Grottasöngr, or The Lay of Grotti, is published in some editions of the Poetic Edda but not in others. It was not included in the Codex Regius, the oldest surviving copy of the compilation of poems that make up the Edda. But somewhere along the way, it was added to the mix, and for good reason. References to “Frothi’s Flour” go back at least to the 10th century, and the poem itself is pretty amazing, perhaps the most coherent in the entire collection, and aesthetically and intellectually pleasing as well.
Frothi is another legendary-historical figure who keeps popping up when you study Germanic mythology and history, like Ragnar Lothbrok, for instance. He’s name-dropped in Beowulf, the Ynglinga Saga, and Saxo’s History of the Danes. But he is definitely known for being responsible for a long-term peace in Denmark.
Whether he’s a legend or a real historical figure or some mix of the two, Frothi’s Peace eventually ended, and this poem is an attempt at explaining that. The details of the poem are less important, perhaps, than the metaphor.
The etins, the giants, are the counterparts to the gods. The etins are the wild, chaotic forces of nature, wild and unforgiving. The gods are the forces of order, the parts of the universe that give humans the ability to survive in a dangerous world.
In this poem, a king enslaves two giants, and makes them use a magic tool to establish unparalleled peace in the kingdom. But how much control can a man, even a king, have over chaos, the beings that grew from the mountains, hand-crafted massive boulders, and have the power to make magic real in the world? Frothi’s strategy is to work them as hard as he can – he’s seemingly unaware in the story that the women are giants, and wants to use as much of their strength as possible to ensure that the peace doesn’t lapse for even a moment.
In the end, Frothi falls. Was it hubris? Thinking a mere mortal can control something as powerful as these two sisters? Perhaps peace itself is too lofty a goal, and must always eventually fall victim to an army coming to take the king’s gold. Did he underestimate the power of women to resist an overbearing patriarchy? Should he have prayed to the gods more? Relied on technology less?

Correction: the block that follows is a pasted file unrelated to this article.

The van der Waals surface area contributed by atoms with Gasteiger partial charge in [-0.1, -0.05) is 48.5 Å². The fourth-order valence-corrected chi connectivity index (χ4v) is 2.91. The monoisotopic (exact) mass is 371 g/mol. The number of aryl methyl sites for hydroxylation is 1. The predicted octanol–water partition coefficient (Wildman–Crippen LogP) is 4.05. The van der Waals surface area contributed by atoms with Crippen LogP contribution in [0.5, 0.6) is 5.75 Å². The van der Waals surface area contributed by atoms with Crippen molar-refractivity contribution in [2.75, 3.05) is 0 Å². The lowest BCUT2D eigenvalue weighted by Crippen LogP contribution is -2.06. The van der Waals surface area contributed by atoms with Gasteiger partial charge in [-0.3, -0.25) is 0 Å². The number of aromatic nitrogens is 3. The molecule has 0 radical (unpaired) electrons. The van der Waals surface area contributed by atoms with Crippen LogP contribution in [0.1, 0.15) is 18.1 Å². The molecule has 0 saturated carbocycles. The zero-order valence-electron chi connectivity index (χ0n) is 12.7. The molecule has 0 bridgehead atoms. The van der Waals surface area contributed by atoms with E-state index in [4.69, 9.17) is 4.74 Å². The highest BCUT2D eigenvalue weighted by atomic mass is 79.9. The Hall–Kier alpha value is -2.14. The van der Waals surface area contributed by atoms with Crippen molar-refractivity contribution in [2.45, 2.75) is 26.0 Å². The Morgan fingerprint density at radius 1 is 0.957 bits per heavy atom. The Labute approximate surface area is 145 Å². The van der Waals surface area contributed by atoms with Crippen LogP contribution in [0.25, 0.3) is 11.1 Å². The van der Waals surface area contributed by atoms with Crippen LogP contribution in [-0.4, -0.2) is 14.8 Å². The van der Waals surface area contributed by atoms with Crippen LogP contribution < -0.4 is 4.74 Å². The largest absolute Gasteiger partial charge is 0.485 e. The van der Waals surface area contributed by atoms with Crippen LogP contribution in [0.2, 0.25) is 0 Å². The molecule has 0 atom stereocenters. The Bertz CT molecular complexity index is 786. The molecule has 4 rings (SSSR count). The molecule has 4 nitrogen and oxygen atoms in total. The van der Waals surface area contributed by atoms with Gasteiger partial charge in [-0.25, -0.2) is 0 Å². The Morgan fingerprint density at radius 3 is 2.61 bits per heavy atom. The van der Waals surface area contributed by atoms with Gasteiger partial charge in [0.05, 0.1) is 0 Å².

Or is it just that every king’s reign eventually ends, and sometimes it’s fun to remember them with a tall tale?
I transcribed this from Lee Hollander’s translation of the Poetic Edda, though looking at Arthur Gilchrist Brodeur’s translation of the Prose Edda, I think the introduction is either Brodeur’s, earlier than both of them, or otherwise of unmentioned origin.
Skjold was a son of Óthin from whom the Skjoldungs are sprung. He dwelled and ruled in that land which now is called Denmark but which formerly was called Gotland. Skjold’s son was Frithleif who ruled over the land after him. Frithleif’s son was Fróthi. He succeeded his father at the time when Augustus Caesar made peace in all the world and Christ was born. And because Fróthi was the most powerful king in all the Northern lands, peace was named after him wherever the Danish tongue is spoken, and all the people in the North call it “The Peace of Fróthi.” As long as it lasted, no man harmed the other, even though he met the slayer of his father or of his brother, free or bound. At that time there was no thief or robber, so that a gold ring lay untouched three years by the high road over the Jalangr-Heath. It happened that King Fróthi attended a feast given by King Fjolnir in Sweden, and there he bought two bond-maids whose names were Fenja and Menja. They were both tall and strong. At that time there were in Denmark two millstones which were so large that no man was able to turn them. And these stones had the power to grind out whatever he who turned them bade them grind. This quern was named Grotti, and Hengikjopt the man who had given the king this mill. Fróthi had the maids led to the mill and bade them grind him gold; and so they did, and at first ground for Fróthi gold and peace and happiness. Then he gave them rest or sleep no longer than whilst the cuckoo was silent, or a lay could be sung. It is said that then they chanted the lay which is called “The Lay of Grotti.”